Gary Sterne, The Americans and Germans at Bastogne (Pen & Sword, 2020)
You might not think there is much left to say about the iconic siege of Bastogne, the lynchpin engagement in the Battle of the Bulge, Germany’s offensive in the Ardennes in December 1944. You would be wrong. Gary Sterne recasts the Bastogne story by integrating the memories of the commanders on both sides. By doing this, Sterne hopes to generate a new analysis of the battle. But he also acknowledges the problems with the sources, making his effort at piecing together this jigsaw replete with difficulties. To Sterne’s credit, he achieves most of his objectives.
Sterne begins with the German officers planning the offensive, a survey worth the price of the book on its own. Then the artillery rains down on the Americans, allowing Sterne to start mixing his sources against the chronology. The German advance begins, causing panic, and sweeping most of the Americans aside. But not all. Sterne takes us into Bastogne where the US defence is stiffening. The Germans were initially unconcerned, believing they could sweep up Bastogne at will. But they were wrong. A core force from the 101st Division, along with other units and stragglers from the retreat, held on resolutely in what became the legendary siege of Bastogne. Desperate combat ensued all around the town, but the Americans won through the fortitude of the defenders aided by control of the air, and then the final breakthrough as their comrades relieved them.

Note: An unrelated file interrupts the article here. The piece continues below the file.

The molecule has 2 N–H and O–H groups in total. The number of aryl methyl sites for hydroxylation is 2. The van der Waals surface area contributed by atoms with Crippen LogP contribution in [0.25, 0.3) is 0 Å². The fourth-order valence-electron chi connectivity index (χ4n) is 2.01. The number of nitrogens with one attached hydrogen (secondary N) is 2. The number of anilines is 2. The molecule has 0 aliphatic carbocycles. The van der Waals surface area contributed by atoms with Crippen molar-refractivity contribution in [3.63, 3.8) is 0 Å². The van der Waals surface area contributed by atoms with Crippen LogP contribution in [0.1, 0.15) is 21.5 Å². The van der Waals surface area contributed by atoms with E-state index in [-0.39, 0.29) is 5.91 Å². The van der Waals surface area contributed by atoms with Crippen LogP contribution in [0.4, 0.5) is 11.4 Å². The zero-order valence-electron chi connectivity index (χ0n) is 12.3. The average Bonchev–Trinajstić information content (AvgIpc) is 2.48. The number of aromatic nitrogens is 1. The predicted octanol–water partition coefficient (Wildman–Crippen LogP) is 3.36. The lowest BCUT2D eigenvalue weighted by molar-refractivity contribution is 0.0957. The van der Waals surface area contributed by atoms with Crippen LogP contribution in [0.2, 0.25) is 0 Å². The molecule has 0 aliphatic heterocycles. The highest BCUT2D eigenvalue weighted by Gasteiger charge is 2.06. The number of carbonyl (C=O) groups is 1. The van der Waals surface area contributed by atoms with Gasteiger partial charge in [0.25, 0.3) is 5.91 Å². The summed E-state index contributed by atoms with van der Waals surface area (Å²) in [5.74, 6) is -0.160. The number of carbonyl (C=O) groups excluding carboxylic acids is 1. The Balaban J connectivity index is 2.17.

Sterne handles his German sources directly while paraphrasing much of the American sources, subsuming them into the narrative. It just works, but it sometimes feels like two different methods are being used, which can be jarring at times. Nevertheless, Sterne’s working through the command levels sweeps in and out from the front lines very effectively, lingering on the intense combat then zooming out to draw the wider picture. Sterne is supported by many excellent maps to help us understand this confusing battle. All in all, Sterne’s book adds more quality to the growing body of work on the Battle of the Bulge, and is well worth reading.